iBio (NYSEAMERICAN:IBIO) was once a novel coronavirus vaccine contender. Now it’s a disappointment and IBIO stock reflects that dejection. It would need to more than triple to return to its July highs, which is to say investors shouldn’t be seduced by a more than eight-fold gain this year.
When the race to develop a Covid-19 vaccine commenced in earnest months ago, many participants were viewed as longshots, which suited iBio because the scenario gave off the aura of equal footing. Thing is, vaccine development is more marathon than sprint and the longer the race goes on, the easier it is separate the contenders from the pretenders.
Investors pondering how a company with a history of moving back-and-forth between micro- and small-cap territory could adequately compete against more well-heeled rivals were right to express those concerns and IBIO stock validated those worries. Put simply, drug and vaccine development is expensive while a company like Pfizer (NYSE:PFE) can afford a misstep every now and then, iBio cannot, particularly when time is off the essence as it is with Covid-19 vaccines.
IBIO Stock Will Survive Coronavirus Disappointment
Two things that are often overlooked regarding iBio are that the company actually has a pipeline (success is a different story) and it was around long before the coronavirus, so it’s not some fly-by-night operation that popped up in the wake of the pandemic.
However, those aren’t reasons to by the stock. Prior to the emergence of the coronavirus, iBio was laboring around 30 cents in January and it has a history of rallying amid pandemics only to leave investors disappointed. Looked at another way, iBio became a “Covid-19 stock” and that was great for a few months, but it’s unlikely to make good on previous enthusiasm.
Part of the problem here is the company is evaluating two vaccine candidates – IBIO-200 and IBIO-201. A dual evaluation for one purpose isn’t the typical biotech/pharmaceuticals strategy and it’s one often reserved for companies with deeper pockets than iBio. Interestingly, the company even acknowledges one tests better than the other.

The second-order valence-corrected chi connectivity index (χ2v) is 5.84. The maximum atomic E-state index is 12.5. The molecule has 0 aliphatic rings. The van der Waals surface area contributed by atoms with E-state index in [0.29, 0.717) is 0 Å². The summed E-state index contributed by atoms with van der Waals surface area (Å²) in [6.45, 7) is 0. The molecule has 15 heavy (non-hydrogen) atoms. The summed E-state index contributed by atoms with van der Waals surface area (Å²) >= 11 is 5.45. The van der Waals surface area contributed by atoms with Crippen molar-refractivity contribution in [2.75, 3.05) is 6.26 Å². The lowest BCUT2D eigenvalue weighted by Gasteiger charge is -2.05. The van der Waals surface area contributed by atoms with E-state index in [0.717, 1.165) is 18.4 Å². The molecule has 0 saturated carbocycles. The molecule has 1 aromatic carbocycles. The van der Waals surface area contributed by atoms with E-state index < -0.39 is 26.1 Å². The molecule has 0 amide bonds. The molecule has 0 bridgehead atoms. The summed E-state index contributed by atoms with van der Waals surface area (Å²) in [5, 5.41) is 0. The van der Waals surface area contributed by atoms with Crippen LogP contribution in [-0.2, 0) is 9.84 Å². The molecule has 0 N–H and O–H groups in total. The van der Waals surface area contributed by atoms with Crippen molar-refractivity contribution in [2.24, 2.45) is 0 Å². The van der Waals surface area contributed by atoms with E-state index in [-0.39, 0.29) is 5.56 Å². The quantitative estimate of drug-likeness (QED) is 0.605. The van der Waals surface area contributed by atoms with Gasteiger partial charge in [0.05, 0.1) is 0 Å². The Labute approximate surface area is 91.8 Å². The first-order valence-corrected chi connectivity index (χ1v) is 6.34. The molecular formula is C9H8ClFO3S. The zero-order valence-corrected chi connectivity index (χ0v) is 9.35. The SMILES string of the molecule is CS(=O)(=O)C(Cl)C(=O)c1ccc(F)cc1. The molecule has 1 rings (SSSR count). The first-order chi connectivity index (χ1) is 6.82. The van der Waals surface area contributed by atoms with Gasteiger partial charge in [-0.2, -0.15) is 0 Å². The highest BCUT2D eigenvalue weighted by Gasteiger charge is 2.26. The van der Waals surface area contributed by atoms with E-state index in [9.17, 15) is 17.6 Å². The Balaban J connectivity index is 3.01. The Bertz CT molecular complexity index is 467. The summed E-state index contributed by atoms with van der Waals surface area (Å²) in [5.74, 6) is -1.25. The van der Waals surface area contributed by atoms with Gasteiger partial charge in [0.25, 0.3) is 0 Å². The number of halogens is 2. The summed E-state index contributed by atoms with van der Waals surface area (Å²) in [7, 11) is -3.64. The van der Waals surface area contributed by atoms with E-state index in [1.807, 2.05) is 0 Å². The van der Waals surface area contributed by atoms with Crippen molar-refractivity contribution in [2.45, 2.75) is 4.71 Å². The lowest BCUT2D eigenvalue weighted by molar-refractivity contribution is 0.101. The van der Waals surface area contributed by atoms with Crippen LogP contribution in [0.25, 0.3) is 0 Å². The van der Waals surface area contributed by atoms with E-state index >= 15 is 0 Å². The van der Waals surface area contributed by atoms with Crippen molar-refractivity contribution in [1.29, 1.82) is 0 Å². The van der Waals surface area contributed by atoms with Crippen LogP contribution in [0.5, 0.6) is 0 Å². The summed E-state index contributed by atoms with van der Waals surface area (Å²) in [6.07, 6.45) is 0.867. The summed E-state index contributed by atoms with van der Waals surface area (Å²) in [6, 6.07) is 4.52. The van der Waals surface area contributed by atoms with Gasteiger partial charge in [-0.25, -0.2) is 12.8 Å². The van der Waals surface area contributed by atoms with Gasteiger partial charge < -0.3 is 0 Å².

“While IBIO-201 produced significantly higher anti-spike neutralizing antibody titers than IBIO-200, we are still encouraged by the potential of IBIO-200,” said Chairman and CEO Tom Isett.
Where Is IBIO With Testing?
Speaking of testing, iBio is notably behind several of its competitors. The companies Covid-19 vaccines are in pre-clinical trials. That’s not even Phase I. As just one example, Moderna (NASDAQ:MRNA) is significantly more advanced with its vaccine than iBio, but that company said on Sept. 30 it probably won’t seek Food & Drug Administration (FDA) approval for the product until late in the first quarter of 2021 at the earliest.
That means the vaccine won’t be ready for distribution until spring of next year. Using that timeline as a comparison, iBio probably can’t get one its vaccines into late stage trials until late next year. That’s too much time for both the investment and healthcare communities.
With IBIO stock down almost 73% from its peak pandemic high, downside from here may appear to be limited. It’s not.
Remembering that this was once a 30-cent a stock and its 52-week low is five cents, potential downside from here is considerable. Moreover, there are reasons why the stock can pinch long investors.
There is the specter of a Moderna or a Pfizer beating iBio to market with a Covid-19 vaccine and there’s the real possibility that iBio completely fails in its efforts. One of these scenarios will almost certainly come to pass and both could happen. Neither are ingredients for success with iBio, meaning investors should take a pass.
On the date of publication, Todd Shriber did not have (either directly or indirectly) any positions in any of the securities mentioned in this article.
Todd Shriber has been an InvestorPlace contributor since 2014.